Aurora Cannabis (ACB), another big Canadian cannabis company, recently announced that it will conduct clinical studies with UFC (Ultimate Fighting Championship) to research the effect of hemp-based CBD on inflammation, wound-healing, pain, and athletic recovery.
Charlotte’s Web (CWBHF), the number one grower of hemp in the U.S., with $22 million in revenues in the latest quarter, has signed a deal with Kroger Stores, the biggest retailer in the U.S., to put its hemp-based CBD in 1,350 stores in 22 states.
Cronos Group (CRON), a leading Canadian marijuana company, is acquiring Redwood, a California company that sells hemp-based CBD-infused skincare and other products under the brand Lord Jones.
Cresco Labs (CRLBF), one of the leading vertically integrated U.S. multi-state operators (MSOs), launched a new wellness subsidiary, Well Beings, that will offer a full line of hemp-based CBD wellness products eligible for national distribution, including CBD versions of Cresco Labs’ branded products including Remedi and Mindy’s Edibles.
OrganiGram (OGI), another Canadian marijuana company, has an agreement with 1812 Hemp, a New Brunswick industrial hemp company, to purchase as much as 60,000 kilograms of dried hemp flower in calendar 2019, to be extracted into CBD.
Turning Point Brands (TPB), based in Louisville, Kentucky, is an old smokeless tobacco company that first diversified into the marijuana accessories business (rolling papers and an online platform for vaping vendors) and is now making multiple inroads into the CBD market. It acquired a 20% interest in Canadian American Standard Hemp, which produces tinctures, capsules, topical products, vape cartridges and oral sprays that contain CBD at a facility in Rhode Island. And, following the same successful model used in its vaping business, it just launched a new website at directcbd.com (check it out) to sell CBD from third-party producers direct to consumers.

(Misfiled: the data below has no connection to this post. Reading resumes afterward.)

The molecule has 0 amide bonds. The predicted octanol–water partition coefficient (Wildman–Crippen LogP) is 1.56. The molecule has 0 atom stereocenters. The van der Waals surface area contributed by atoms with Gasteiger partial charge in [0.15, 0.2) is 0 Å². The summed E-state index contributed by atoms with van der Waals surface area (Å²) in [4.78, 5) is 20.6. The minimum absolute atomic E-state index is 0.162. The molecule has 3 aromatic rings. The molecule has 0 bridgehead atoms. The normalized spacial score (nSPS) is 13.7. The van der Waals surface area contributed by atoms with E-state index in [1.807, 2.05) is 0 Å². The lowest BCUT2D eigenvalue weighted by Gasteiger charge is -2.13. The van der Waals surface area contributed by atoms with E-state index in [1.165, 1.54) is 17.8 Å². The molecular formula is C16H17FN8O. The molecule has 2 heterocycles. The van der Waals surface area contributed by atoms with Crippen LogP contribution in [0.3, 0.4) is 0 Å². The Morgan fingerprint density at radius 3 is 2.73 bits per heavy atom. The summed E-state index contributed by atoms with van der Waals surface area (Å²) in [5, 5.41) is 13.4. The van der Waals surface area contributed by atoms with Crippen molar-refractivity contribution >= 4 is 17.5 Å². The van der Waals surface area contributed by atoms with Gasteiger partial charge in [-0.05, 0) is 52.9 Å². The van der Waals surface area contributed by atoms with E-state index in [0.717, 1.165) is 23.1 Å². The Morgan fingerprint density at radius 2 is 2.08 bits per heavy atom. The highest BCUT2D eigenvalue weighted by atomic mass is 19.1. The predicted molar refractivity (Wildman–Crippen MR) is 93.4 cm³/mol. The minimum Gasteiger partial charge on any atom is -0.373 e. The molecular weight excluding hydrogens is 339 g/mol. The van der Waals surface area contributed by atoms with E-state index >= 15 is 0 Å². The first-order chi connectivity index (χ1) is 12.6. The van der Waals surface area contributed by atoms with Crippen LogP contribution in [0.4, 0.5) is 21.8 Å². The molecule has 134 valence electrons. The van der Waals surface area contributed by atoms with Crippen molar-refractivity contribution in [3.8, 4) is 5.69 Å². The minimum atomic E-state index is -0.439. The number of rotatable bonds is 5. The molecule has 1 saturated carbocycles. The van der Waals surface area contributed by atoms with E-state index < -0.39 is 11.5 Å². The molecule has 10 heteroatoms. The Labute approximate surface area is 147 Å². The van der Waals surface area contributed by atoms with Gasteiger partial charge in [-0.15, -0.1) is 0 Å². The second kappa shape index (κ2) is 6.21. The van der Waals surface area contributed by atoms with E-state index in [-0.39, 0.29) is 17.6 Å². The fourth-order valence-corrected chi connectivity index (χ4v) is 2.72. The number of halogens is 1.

In short, the hemp-based CBD industry is an increasingly powerful part of the booming cannabis industry.
Best Cannabis Stocks to Buy
So what are the best investments in the sector?
I’ve been writing about the companies growing and selling both hemp-based CBD and marijuana since early 2017 in my Cabot Marijuana Investor advisory, and I’m going to keep on writing about them, as the cannabis industry as a whole has the potential to become a $3 trillion industry by 2030.
Today, my recommended portfolio holds 14 stocks and is well diversified, with stocks both in Canada and the U.S., both in marijuana and hemp, and both in production and retail. With many cannabis stocks moving as much as 10% some days, you need diversification to smooth out the bumps. But a lot of the bumps are upward, because these businesses are growing fast!
In fact, in the latest reported quarter, the average rate of revenue growth at the companies in my portfolio relative to the year before was 328%!
You also need specific expert guidance on how to invest in marijuana stocks, which is what I give my readers in every issue and every update.
For more information, click here.
Timothy Lutts heads one of America’s most respected independent investment advisory services. Each week, Tim personally picks the single best stock in his exclusive Cabot Stock of the Week advisory. Build your wealth and reduce your risk with the top stock each week for current market conditionsLearn More
*This post has been updated from an original version.